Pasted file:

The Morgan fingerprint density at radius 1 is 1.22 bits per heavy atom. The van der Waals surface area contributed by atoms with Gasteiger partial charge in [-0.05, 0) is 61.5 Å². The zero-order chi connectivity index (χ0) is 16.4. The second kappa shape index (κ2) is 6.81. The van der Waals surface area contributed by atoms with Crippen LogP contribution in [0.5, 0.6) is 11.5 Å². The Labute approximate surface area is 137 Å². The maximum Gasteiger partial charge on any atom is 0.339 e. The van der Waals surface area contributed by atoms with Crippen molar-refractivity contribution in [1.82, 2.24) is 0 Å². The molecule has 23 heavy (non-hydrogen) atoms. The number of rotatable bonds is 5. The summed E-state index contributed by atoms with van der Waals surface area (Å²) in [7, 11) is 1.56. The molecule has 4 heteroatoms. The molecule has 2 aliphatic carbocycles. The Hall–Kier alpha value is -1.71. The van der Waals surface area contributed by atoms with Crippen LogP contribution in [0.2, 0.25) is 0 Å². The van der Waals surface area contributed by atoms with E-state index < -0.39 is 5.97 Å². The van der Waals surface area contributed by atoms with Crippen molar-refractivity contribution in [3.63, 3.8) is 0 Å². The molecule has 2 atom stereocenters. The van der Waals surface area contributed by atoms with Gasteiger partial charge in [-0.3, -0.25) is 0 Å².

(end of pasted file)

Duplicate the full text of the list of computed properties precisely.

The Morgan fingerprint density at radius 1 is 1.22 bits per heavy atom. The van der Waals surface area contributed by atoms with Gasteiger partial charge in [-0.05, 0) is 61.5 Å². The zero-order chi connectivity index (χ0) is 16.4. The second kappa shape index (κ2) is 6.81. The van der Waals surface area contributed by atoms with Crippen LogP contribution in [0.5, 0.6) is 11.5 Å². The Labute approximate surface area is 137 Å². The maximum Gasteiger partial charge on any atom is 0.339 e. The van der Waals surface area contributed by atoms with Crippen molar-refractivity contribution in [1.82, 2.24) is 0 Å². The molecule has 23 heavy (non-hydrogen) atoms. The number of rotatable bonds is 5. The summed E-state index contributed by atoms with van der Waals surface area (Å²) in [7, 11) is 1.56. The molecule has 4 heteroatoms. The molecule has 2 aliphatic carbocycles. The Hall–Kier alpha value is -1.71. The van der Waals surface area contributed by atoms with Crippen LogP contribution in [0.2, 0.25) is 0 Å². The van der Waals surface area contributed by atoms with E-state index < -0.39 is 5.97 Å². The van der Waals surface area contributed by atoms with Crippen molar-refractivity contribution in [3.63, 3.8) is 0 Å². The molecule has 2 atom stereocenters. The van der Waals surface area contributed by atoms with Gasteiger partial charge in [-0.3, -0.25) is 0 Å².